The U.S. government today imposed new restrictions on asylum claims in an attempt to curb the number of asylum seekers arriving at the southern border and entering or attempting to enter the country illegally.
In a joint statement, the Department of Justice and the Department of Homeland Security announced that they will only accept asylum applications from immigrants who have applied for asylum in at least one third country en route to the United States.
The new standard published in the Federal Register will become effective on Tuesday, July 16, 2019.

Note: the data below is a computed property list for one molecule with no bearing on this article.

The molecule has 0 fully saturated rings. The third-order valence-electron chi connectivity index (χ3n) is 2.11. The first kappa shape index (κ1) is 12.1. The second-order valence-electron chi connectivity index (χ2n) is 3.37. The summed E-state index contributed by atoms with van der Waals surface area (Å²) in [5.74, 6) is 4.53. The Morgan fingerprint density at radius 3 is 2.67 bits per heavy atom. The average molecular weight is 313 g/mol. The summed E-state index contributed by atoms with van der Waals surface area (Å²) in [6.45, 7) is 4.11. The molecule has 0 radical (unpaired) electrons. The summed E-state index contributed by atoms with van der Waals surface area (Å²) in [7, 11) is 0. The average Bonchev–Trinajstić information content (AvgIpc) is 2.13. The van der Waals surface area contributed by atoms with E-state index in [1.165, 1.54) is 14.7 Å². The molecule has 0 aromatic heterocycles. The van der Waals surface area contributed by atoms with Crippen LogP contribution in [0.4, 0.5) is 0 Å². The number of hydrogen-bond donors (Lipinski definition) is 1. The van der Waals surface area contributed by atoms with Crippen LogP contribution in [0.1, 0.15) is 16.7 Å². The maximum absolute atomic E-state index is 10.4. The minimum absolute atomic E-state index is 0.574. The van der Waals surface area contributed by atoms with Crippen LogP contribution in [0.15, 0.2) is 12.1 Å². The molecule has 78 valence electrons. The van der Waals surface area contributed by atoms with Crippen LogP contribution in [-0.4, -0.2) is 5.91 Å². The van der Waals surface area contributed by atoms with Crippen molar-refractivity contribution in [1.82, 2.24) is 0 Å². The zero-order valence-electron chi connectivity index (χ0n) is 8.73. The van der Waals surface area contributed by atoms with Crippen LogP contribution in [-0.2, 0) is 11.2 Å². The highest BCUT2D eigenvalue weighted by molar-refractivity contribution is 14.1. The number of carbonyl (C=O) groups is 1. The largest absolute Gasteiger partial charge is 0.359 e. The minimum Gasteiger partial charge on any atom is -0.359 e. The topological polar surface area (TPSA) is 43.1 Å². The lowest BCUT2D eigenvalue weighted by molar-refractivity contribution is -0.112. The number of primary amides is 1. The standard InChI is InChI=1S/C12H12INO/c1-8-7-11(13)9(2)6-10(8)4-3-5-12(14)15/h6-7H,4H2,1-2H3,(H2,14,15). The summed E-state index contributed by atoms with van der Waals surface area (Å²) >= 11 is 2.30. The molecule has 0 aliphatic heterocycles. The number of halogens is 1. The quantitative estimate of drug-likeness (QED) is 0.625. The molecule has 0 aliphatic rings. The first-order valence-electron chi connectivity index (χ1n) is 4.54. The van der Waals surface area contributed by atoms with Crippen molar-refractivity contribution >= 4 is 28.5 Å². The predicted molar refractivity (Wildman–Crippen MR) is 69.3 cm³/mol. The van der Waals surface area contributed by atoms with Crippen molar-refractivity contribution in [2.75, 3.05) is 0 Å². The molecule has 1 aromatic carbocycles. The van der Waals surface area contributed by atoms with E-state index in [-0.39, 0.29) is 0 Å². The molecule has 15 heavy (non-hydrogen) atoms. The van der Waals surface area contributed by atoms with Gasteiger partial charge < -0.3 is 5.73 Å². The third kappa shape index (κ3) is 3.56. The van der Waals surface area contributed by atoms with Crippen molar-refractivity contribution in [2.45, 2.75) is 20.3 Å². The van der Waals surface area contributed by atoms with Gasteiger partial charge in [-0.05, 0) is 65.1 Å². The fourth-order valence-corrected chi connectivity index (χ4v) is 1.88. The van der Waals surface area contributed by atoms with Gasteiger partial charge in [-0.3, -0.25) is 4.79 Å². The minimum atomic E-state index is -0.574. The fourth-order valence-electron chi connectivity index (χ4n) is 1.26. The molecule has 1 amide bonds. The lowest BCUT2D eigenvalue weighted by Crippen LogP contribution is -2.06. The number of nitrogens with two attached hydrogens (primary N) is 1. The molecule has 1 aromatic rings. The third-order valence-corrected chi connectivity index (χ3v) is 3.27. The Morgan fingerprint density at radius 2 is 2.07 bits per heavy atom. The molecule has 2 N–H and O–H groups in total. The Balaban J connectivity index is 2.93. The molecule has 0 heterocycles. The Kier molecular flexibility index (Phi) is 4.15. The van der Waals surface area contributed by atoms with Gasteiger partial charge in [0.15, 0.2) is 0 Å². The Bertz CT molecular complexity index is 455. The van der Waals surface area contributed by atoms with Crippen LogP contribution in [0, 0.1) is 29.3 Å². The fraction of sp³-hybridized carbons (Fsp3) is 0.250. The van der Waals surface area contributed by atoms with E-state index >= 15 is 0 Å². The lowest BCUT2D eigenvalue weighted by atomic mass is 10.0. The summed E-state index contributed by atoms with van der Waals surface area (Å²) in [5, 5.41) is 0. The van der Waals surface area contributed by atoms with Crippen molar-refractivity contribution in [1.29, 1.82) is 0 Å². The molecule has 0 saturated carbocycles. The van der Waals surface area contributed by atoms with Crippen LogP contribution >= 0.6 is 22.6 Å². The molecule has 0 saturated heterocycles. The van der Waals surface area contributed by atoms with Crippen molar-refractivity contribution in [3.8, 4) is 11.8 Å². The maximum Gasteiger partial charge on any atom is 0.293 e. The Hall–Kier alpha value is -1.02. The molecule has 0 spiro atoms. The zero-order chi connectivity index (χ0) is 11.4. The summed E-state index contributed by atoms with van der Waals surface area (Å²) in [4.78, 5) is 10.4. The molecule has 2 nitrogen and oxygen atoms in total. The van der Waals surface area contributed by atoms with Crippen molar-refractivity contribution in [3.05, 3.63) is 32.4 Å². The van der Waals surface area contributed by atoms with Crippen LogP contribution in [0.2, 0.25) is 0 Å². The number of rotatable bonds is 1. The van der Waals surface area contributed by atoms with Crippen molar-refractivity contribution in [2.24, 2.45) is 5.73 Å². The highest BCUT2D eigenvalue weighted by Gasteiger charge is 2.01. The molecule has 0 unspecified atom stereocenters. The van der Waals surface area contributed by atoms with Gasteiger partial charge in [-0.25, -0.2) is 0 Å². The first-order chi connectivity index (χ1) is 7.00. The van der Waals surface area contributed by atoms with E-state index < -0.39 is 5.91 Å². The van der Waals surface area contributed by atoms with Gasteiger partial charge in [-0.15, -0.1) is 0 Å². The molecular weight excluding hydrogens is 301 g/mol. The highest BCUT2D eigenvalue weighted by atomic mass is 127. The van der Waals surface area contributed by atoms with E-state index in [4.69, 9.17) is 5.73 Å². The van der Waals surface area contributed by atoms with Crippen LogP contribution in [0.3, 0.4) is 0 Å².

Immigrants who do not comply with the new rule will not be eligible for asylum.
The rule in question has three exceptions:
- An alien who demonstrates that he or she applied for protection from persecution or torture in at least one of the countries through which the alien transited en route to the United States, and that in that country the alien received a final judgment denying him or her asylum protection.
- An alien who proves that he or she has been a victim of a severe form of human trafficking.
- An alien who has transited to the United States through countries that have not signed major international treaties governing the management of refugees, such as the 1951 Convention Relating to the Status of Refugeesthe 1967 Protocol or the Convention against Torture.